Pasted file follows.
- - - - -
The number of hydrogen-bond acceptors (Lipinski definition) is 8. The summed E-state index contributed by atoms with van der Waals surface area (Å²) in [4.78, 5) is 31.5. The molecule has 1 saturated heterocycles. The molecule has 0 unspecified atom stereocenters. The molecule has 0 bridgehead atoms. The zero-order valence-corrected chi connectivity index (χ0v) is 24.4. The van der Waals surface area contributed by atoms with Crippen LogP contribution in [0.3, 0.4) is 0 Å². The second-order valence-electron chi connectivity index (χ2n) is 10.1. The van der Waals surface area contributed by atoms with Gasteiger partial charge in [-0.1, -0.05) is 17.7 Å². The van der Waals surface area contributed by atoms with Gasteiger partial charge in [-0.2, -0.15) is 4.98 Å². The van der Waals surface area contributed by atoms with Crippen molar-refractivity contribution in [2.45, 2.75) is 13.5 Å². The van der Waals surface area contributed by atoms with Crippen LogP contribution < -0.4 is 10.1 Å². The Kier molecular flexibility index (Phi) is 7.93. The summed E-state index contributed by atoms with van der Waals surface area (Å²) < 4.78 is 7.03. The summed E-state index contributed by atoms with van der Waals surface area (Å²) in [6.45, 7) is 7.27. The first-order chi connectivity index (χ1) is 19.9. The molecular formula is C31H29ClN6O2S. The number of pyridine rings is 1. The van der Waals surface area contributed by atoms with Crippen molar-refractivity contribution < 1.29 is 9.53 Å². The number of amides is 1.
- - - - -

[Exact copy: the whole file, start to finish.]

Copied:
The number of hydrogen-bond acceptors (Lipinski definition) is 8. The summed E-state index contributed by atoms with van der Waals surface area (Å²) in [4.78, 5) is 31.5. The molecule has 1 saturated heterocycles. The molecule has 0 unspecified atom stereocenters. The molecule has 0 bridgehead atoms. The zero-order valence-corrected chi connectivity index (χ0v) is 24.4. The van der Waals surface area contributed by atoms with Crippen LogP contribution in [0.3, 0.4) is 0 Å². The second-order valence-electron chi connectivity index (χ2n) is 10.1. The van der Waals surface area contributed by atoms with Gasteiger partial charge in [-0.1, -0.05) is 17.7 Å². The van der Waals surface area contributed by atoms with Gasteiger partial charge in [-0.2, -0.15) is 4.98 Å². The van der Waals surface area contributed by atoms with Crippen molar-refractivity contribution in [2.45, 2.75) is 13.5 Å². The van der Waals surface area contributed by atoms with Crippen LogP contribution < -0.4 is 10.1 Å². The Kier molecular flexibility index (Phi) is 7.93. The summed E-state index contributed by atoms with van der Waals surface area (Å²) < 4.78 is 7.03. The summed E-state index contributed by atoms with van der Waals surface area (Å²) in [6.45, 7) is 7.27. The first-order chi connectivity index (χ1) is 19.9. The molecular formula is C31H29ClN6O2S. The number of pyridine rings is 1. The van der Waals surface area contributed by atoms with Crippen molar-refractivity contribution < 1.29 is 9.53 Å². The number of amides is 1.